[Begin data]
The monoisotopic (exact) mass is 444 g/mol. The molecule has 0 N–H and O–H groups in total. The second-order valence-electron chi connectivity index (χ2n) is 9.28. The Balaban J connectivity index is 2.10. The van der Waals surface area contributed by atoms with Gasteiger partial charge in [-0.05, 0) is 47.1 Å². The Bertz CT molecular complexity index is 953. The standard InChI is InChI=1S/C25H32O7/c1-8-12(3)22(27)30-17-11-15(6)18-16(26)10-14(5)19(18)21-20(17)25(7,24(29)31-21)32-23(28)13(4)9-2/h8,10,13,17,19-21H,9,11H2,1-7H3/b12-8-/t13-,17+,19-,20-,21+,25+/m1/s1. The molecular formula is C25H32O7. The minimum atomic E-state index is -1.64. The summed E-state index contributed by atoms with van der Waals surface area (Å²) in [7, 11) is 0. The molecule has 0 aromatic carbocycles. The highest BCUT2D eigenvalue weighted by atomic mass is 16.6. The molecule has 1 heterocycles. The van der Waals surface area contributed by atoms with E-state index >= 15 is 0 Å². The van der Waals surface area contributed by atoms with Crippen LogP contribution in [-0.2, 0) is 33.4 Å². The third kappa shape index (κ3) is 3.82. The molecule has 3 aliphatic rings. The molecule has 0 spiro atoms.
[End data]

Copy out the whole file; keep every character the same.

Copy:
The monoisotopic (exact) mass is 444 g/mol. The molecule has 0 N–H and O–H groups in total. The second-order valence-electron chi connectivity index (χ2n) is 9.28. The Balaban J connectivity index is 2.10. The van der Waals surface area contributed by atoms with Gasteiger partial charge in [-0.05, 0) is 47.1 Å². The Bertz CT molecular complexity index is 953. The standard InChI is InChI=1S/C25H32O7/c1-8-12(3)22(27)30-17-11-15(6)18-16(26)10-14(5)19(18)21-20(17)25(7,24(29)31-21)32-23(28)13(4)9-2/h8,10,13,17,19-21H,9,11H2,1-7H3/b12-8-/t13-,17+,19-,20-,21+,25+/m1/s1. The molecular formula is C25H32O7. The minimum atomic E-state index is -1.64. The summed E-state index contributed by atoms with van der Waals surface area (Å²) in [7, 11) is 0. The molecule has 0 aromatic carbocycles. The highest BCUT2D eigenvalue weighted by atomic mass is 16.6. The molecule has 1 heterocycles. The van der Waals surface area contributed by atoms with E-state index >= 15 is 0 Å². The van der Waals surface area contributed by atoms with Crippen LogP contribution in [-0.2, 0) is 33.4 Å². The third kappa shape index (κ3) is 3.82. The molecule has 3 aliphatic rings. The molecule has 0 spiro atoms.